OLD WESTBURY, N.Y. — Dustin Johnson faced long odds all day against Jordan Spieth until the longest drive led to an unlike playoff victory Sunday in The Northern Trust.
Johnson rallied from a five-shot deficit on the front nine. And on the final hole in regulation, after one of the most powerful players in golf chose to lay up from the rough, his 18-foot par putt swirled around the cup and fell in the back side for a 4-under 66 to force a sudden-death playoff.
Returning to the 18th hole, Johnson felt the wind switch and took on the lake with a 341-yard tee shot — the longest of the week on that hole — that left him a lob wedge that he hit to 4 feet.
Spieth, who already made his share of big putts along the back nine at Glen Oaks, hit 7-iron to the back collar and missed his 25-foot birdie putt. Johnson rolled in his short birdie putt for his fourth victory of the year.
Spieth, who closed with a 69, lost for the first time in six tries when leading by at least two shots. There wasn't much he could do except take back that tee shot into the water on the par-3 sixth hole after building a five-shot lead. Johnson played bogey-free in the final round, and played his final 29 holes at par or better.
"I didn't lose the tournament," Spieth said. "He won it."
The opening FedEx Cup playoff event featured two of the biggest names in golf who put on an amazing show on Long Island.
"I thought that was a fun show," Spieth said. "I was hoping it wasn't going to be that much fun."
Johnson made up a five-shot deficit in five holes, and they battled along the back nine with big shots and big moments. They were tied on the par-3 17th when both hit into a bunker, and Johnson blasted out to 4 feet with an easier shot and angle to the hole. Spieth had 18 feet for par and knocked it in, like he always seems to do.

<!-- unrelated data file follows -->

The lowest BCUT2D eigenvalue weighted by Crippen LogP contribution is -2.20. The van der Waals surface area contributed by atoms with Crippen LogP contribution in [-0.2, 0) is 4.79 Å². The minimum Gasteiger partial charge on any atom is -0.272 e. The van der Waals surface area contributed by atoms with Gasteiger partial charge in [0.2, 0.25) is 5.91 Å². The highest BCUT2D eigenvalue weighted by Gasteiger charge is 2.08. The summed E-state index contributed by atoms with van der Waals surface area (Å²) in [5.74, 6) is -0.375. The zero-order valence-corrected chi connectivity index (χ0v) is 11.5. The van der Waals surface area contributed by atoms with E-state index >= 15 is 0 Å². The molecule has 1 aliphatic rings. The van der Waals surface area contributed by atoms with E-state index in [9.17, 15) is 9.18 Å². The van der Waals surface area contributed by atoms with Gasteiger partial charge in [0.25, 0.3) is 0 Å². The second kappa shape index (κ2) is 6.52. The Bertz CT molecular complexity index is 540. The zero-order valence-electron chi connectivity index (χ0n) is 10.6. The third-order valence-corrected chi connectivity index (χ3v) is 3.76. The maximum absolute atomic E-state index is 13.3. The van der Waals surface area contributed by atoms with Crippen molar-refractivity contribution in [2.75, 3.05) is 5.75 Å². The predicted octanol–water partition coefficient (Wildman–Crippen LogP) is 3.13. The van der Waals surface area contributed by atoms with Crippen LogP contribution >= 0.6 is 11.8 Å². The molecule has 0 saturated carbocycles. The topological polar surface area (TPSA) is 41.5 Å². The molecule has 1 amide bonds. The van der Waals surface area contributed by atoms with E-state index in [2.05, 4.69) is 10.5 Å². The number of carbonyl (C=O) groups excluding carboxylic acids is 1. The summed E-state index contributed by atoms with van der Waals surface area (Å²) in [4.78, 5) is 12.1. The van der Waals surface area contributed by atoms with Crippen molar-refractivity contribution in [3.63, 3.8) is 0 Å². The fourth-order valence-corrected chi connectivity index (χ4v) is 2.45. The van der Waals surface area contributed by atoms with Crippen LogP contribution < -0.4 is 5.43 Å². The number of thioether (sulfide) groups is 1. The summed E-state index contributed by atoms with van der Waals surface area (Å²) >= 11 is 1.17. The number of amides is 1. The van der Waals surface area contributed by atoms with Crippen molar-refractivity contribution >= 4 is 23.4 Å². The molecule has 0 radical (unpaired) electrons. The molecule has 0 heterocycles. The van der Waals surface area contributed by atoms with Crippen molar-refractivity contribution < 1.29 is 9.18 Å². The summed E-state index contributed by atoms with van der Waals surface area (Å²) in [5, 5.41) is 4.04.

On the closing hole, Johnson showed the kind of golf I.Q. that belies his simple outlook on life. After he sliced his drive up the hill and into a nasty lie in the rough, he chose to lay up instead of trying to hammer a shot to an elevated green.
But he made it pay off with a par, that got him into the playoff after Spieth lagged a 75-foot putt perfectly to get his par.
They finished at 13-under 267.
Johnson won for the first time since he wrenched his back during a spill down the stairs that knocked him out of the Masters and derailed his dominance in golf. He had won three straight tournaments against strong fields until that injury.
"I feel like the game is finally back in form like it was before the Masters," Johnson said.
Of his 16 victories, this was the first time Johnson faced a must-make putt on the final hole, and he delivered a par putt that even Spieth thought was going to miss on the high side of the hole.
The Northern Trust never looked as though it would contain so much drama.
Spieth began with a three-shot lead. He two-putted from long range for birdie on the par-5 third hole when Johnson, from closer range but putting from off the green, took three to get down for a par. And then the fifth hole felt like a dagger — Spieth poured in a 30-foot birdie putt, and Johnson missed his birdie from 8 feet.
That gave Spieth a five-shot lead — no one else was closer than seven — and it seemed even larger because Johnson wasn't making any putts.
Five holes later, they were tied.
Spieth's tee shot on the next hole banged off the rock wall and into the water on the par-3 sixth, and he made double bogey. On the ninth hole, Spieth took three putts from just off the left side the green, and Johnson made a 7-foot birdie putt for another two-shot swing.
Johnson began the back nine with an 8-foot birdie, and they were tied.
The closest Johnson came to taking the lead was a 15-foot eagle attempt that narrowly missed. Spieth regained the lead with an 8-foot birdie on the 14th, and Johnson tied him again from 18 feet on the next hole.
It was great theater, even before a crowd not nearly as large as other courses used in the rotation, and it lasted all the way until the end.
No one else really had a chance.
Jon Rahm ran off three straight birdies early on the back and briefly was one shot behind, though he had stronger holes ahead of him and fell back. Jhonattan Vegas was within two shots after playing the scoring holes.
Otherwise, it was a matter of who finished among the top 100 in the FedEx Cup to move on to the TPC Boston next week for the next playoff event.
Bubba Watson shot a 70 and tied for 10th, to become one of eight players to qualify for the second playoff event all 11 years of the FedEx Cup. David Lingmerth, who started at No. 103, overcame a 40 on the front nine for a 73 to tie for 29th and move into the top 100.
Harold Varner III, not even among the top 125 going into the final regular-season event last week, made it to New York and then tied for 20th to crack the top 100.
The three players who moved into the top 100 were the fewest since two advanced in 2007 when the FedEx Cup began.